Security automation comprises the implementation of security initiatives capable of programmatically detecting, analyzing, and remediating cyber attacks by identifying potential threats and triaging and classifying alerts as they occur in real time, and subsequently addressing them. One significant benefit of automating security operations is the lessening of repetitive, time-consuming tasks for security analysts, freeing them to focus on other tasks. According to one study, IT departments ignore 74% of security incidents or alerts even if security measures are in place on account of overlarge volume. Security automation also removes the possibility for human error.
The expansion of infrastructure and networks complicates the process of managing security and compliance manually as systems gain in complexity. Manual operations can lead to slower detection and remediation of issues, errors in the configuration of resources, and inconsistency in the application of policies, exposing systems to compliance issues and attacks. According to Red Hat, full deployment of security automation can reduce the average cost of a data breach by 95%.
SOAR (security orchestration, automation and response) consists of software programs that enable organizations to gather data about security threats and address them without human assistance. The objective of SOAR platforms is to improve the efficiency of physical and digital security operations in three main areas: security orchestration, security automation, and security response.
Security orchestration connects and integrates various internal and external tools through built-in or custom integrations and application programming interfaces (APIs). These tools may include vulnerability scanners, endpoint protection products, end-user behavior analytics, firewalls, intrusion detection and intrusion prevention systems (IDSes/IPSes), and security information and event management (SIEM) platforms, as well as external threat intelligence feeds.
Security automation absorbs and analyzes data and creates repeated, automated processes to replace manual processes. Tasks performed manually by analysts, such as vulnerability scanning, log analysis, ticket checking and auditing capabilities, can be automatically carried out by SOAR platforms. SOAR automation can make recommendations and automate future responses as well as use Artificial intelligence (AI) and machine learning to decode and adapt insights from analysts.
Security response offers analysts a single view into the planning, managing, monitoring, and reporting of actions carried out when a threat is detected. It also includes post-incident response activities, such as case management, reporting, and threat intelligence sharing.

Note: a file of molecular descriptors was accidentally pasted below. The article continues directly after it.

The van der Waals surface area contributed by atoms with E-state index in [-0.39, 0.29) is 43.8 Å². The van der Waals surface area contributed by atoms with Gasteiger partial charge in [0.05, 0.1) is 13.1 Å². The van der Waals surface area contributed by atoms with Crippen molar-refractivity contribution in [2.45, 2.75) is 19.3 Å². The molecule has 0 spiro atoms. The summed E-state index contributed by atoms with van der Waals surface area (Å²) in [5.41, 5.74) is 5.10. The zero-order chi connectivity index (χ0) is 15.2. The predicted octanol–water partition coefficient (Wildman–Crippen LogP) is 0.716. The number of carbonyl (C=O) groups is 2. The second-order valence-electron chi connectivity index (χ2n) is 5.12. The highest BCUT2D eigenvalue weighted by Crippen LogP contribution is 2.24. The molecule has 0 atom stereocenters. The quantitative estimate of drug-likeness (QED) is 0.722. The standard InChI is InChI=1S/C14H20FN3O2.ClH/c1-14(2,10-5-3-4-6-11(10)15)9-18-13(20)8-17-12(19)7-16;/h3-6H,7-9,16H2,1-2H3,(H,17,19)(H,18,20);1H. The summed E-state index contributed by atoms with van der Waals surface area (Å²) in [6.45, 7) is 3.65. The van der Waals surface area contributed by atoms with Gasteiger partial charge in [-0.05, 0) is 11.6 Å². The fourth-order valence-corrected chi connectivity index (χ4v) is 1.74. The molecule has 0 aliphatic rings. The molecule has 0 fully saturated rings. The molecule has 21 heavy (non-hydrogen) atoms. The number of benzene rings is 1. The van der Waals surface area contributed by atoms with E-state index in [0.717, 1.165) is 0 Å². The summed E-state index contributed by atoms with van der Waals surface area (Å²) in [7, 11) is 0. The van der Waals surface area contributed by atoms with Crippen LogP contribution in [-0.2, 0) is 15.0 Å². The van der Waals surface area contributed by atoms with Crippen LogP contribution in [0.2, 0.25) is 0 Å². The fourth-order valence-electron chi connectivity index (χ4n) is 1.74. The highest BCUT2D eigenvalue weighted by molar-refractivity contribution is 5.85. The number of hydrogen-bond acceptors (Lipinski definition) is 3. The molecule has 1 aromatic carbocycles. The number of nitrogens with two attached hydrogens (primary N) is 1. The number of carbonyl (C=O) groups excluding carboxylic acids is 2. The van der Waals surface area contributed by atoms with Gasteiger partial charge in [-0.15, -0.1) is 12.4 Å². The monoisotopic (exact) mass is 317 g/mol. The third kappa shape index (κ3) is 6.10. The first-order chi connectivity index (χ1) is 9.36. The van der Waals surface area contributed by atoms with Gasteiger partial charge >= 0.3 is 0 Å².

According to SearchSecurity, SOAR platforms offer can offer numerous benefits for enterprise security operations (SecOps) teams:
- Faster incident detection and reaction times: SOAR's improved data context, combined with automation, can bring lower mean time to detect (MTTD) and mean time to respond (MTTR). Faster detection and response to threats can mitigate their impact.
- More thorough threat context: The integration of a large quantity of data from a wide array of tools and systems allows SOAR platforms to offer threat context, in-depth analysis and up-to-date threat information.
- Simplified management: SOAR platforms consolidate various security systems' dashboards into a single interface. This helps SecOps and other teams by centralizing information and data handling, simplifying management, and saving time.
- Scalability: Scaling manual processes can require a lot of effort on the part of employees and in some cases prove impossible to keep up with as the volume of security events grows. SOAR's orchestration, automation and workflows can help meet scalability demands.
- Improving analysts' productivity: Automating lower-level threats enables SecOps and security operations center (SOC) teams to prioritize tasks more effectively and respond to threats that require human intervention more promptly.
- Streamlining operations: Standardized procedures that automate lower-level tasks enable SecOps teams to respond to more threats than manual methods in the same time period. These automated workflows also ensure the same standardized remediation efforts are applied across all systems within the infrastructure.
- Reporting and collaboration: SOAR platforms' reporting and analysis consolidate information quickly, enabling data management processes and response efforts to update existing security policies and programs.
- Lowering costs: Supporting security analysts with SOAR tools can lower costs, as opposed to performing all threat analysis, detection, and response tasks manually.
Security automation companies
Funding Rounds Participated In
Advanced Monitoring and Security Automation Keep Businesses a Step Ahead of Hackers | BizTech
Adam Stone - BizTech
September 2, 2021
How Agencies Are Approaching Cybersecurity Automation | FedTech
Phil Goldstein - FedTech
September 21, 2020
Security Automation Best Practices | Rapid7
Security Automation in Information Technology | ResearchGate
Sikender Mohsienuddin Mohammad, Lakshmisri Surya
Security Automation: The Future of Enterprise Defense | Security Intelligence
Gavin Kenny - Security Intelligence, IBM
February 26, 2021